Tuesday, July 5, 2016

Increased access to rental subsidies key to affordable housing

The topics of affordable housing and reducing the number of people experiencing homelessness in Langley City is definitely something that I’ve been thinking a lot about lately since being elected to council. Last week, I posted about the federal government’s Homelessness Partnering Strategy.

One of the key initiative of that program is getting people into stable housing. There are two principles to the approach worth highlighting. The first approach is the support of rental subsidies; the idea being that 30% of any income would go towards rent, with the difference between the market rental rate and contribution being subsidized by the government.

The second approach is based on providing housing that is scattered throughout the community. This approach to housing “respond[s] to client choice, minimize[s] stigma and encourage[s] client social integration, more attention should be given to scattered-site housing in the public or private rental markets.” For more information on this approach, there is great information available from the Canadian Observatory on Homelessness.

Community-based support is part of any housing first strategy. The challenge with purpose-built, 100% subsidized housing is that it can and does lead to ghettoization.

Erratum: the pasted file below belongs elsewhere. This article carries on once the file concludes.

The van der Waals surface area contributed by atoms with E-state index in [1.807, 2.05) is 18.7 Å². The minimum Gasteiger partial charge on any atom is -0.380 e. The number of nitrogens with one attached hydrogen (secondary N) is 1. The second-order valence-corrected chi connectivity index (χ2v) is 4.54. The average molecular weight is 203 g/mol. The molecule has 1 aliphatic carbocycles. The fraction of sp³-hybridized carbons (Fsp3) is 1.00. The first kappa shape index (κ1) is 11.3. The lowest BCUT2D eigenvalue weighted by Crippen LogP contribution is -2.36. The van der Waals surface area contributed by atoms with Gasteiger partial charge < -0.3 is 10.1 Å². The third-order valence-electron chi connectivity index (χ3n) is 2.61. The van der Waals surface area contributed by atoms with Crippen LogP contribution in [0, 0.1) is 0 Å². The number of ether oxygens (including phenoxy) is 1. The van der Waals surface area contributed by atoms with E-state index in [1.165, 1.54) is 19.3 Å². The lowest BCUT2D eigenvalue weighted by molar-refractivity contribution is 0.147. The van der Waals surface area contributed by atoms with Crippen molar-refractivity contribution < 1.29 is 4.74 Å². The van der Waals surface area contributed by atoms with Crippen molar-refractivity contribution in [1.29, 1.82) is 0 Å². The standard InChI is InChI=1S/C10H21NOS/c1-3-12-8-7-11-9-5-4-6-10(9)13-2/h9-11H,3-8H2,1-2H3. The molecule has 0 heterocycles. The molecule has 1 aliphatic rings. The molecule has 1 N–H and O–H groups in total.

The provincial government provides rental subsidies for families and people over the age of 60 that make under $35,000 per year.

If the provincial and federal governments are really serious about affordable housing, these rental assistance programs need to be expanded. These program should be available for housing first programs; and for people who are working or seniors, and are below the Statistics Canada's Low Income Cut-off. Eligible people should only have to contribute 30% of their income to housing.

So what is the role of municipalities in providing affordable housing? For one, we need to ensure that our development policies encourage high quality, market-priced, purposed-built rental housing. This includes one, two, and three bedroom apartments as well as townhouses. New Westminster’s Secured Market Rental Housing Policy is a good example of this.

While municipalities can help ensure that affordable housing is available by promoting increased construction of purpose-built rental housing, it will take on-going provincial and federal financial support to ensure that people have access to affordable housing.

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